Yet this is a captivating production, with a dazzling turn by Mary Dunleavy in the exhausting title role. Decades earlier, soprano Anna Moffo summed up the challenges of Violetta: One must be "a colaratura soprano for the first act, a lyric soprano for the second act, and a lirico-spinto, almost a dramatic soprano, for the last act -- all of this without losing the congruity of the vocal line." Dunleavy's range is gymnastic, her tone crystalline and her acting skills superb. She embodies the nobility of this character with grace and dignity but doesn't stint on giving Violetta an erotic edge, particularly in Act 2, when Alfredo's father, Giorgio (Gary Lehman, an authoritative if somewhat stiff baritone -- it's an impossible part), makes his outrageous proposal. And Dunleavy sings virtually the entire third act recumbent in a chaise wearing a corset -- hardly the most conducive conditions for tonal clarity. John Bellemer is Alfredo, Violetta's rather unsympathetic swain, and he's convincingly ardent (though, unlike the other males in the cast, he's not adorned with sweeping sideburns, a cosmetic choice that underscores his juvenile position). His voice is pleasant if not especially powerful, but his lightness of character is an effective foil for Lehman's genial darkness. Other supporting roles -- particularly Samuel Hepler as Dr. Grenville and Edyta Kulczak as Flora, Violetta's healthy-lunged counterpart in the high life -- were superbly presented, though Verdi has given them mere snippets to sing.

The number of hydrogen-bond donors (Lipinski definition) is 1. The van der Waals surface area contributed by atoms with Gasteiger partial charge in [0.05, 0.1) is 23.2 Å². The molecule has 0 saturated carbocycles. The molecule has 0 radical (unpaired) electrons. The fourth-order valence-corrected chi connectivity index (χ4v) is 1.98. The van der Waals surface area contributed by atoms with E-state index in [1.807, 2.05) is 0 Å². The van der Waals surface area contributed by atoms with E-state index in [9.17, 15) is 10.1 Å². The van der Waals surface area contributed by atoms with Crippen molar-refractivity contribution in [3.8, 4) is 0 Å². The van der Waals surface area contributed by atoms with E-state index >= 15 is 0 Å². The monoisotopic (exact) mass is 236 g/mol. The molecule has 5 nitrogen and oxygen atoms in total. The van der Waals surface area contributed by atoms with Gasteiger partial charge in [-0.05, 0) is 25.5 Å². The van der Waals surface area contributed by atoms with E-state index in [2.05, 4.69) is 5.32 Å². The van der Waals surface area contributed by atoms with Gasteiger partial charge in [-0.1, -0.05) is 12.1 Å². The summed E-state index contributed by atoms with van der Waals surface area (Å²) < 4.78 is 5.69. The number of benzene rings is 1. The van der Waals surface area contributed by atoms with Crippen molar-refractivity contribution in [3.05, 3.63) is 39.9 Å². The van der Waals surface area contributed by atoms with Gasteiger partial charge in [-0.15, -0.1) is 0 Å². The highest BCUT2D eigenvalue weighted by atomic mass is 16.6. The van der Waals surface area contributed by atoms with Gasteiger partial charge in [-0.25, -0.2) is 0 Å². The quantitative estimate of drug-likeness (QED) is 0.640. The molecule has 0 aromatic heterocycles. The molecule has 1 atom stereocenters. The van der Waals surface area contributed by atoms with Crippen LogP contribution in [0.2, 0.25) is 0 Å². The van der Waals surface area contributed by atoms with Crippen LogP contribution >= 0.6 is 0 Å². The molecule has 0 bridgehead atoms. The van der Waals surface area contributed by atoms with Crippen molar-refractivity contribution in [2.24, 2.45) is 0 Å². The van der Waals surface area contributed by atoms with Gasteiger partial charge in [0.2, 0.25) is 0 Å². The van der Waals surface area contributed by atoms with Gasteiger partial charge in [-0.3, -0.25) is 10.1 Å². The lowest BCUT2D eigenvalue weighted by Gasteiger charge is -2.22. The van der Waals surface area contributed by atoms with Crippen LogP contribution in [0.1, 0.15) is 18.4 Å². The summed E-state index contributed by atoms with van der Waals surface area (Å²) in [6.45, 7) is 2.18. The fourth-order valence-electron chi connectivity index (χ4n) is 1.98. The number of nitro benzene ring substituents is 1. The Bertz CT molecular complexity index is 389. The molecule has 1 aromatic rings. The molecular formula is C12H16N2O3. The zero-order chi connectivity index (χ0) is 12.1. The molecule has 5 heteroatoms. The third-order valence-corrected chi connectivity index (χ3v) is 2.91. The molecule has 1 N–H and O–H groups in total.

Conductor Stephen Lord has a brisk hand with his orchestra, and these familiar tunes (so many -- one forgets) sound fresh and new. Set designer Vincent Mountain has created a drawing room with large entrances through which one can see a backing wall. This is tiled with frames of various sizes holding gauzy mirrors. The reflected shadows in this ghostly gallery offer a compelling contrast to the sharply delineated performances (though Mountain's boxwood hedges in Act 2 are almost a little too real -- singers were tempted to sing a number of bars leaning against them upstage). Costumer Audrey Fisher has been firmly traditional in her wares -- the men are suited in long coats, the women in gloves and décolleté (though shouldn't the fortune-tellers be doing their palmistry on bare hands in Act 2?). Her palette is wisely limited, most strikingly in Flora's apartment, where the singers (gypsies and bons vivants) are garbed in white, black and red. Lighting designer Christopher Akerlind achieves memorable and chilling effects, especially when his tools are aimed at Violetta alone. As the opera begins, she is in a chemise on the floor, an overturned gilt chair by her side -- a posture we know we'll see again.

La Traviata continues through June 24.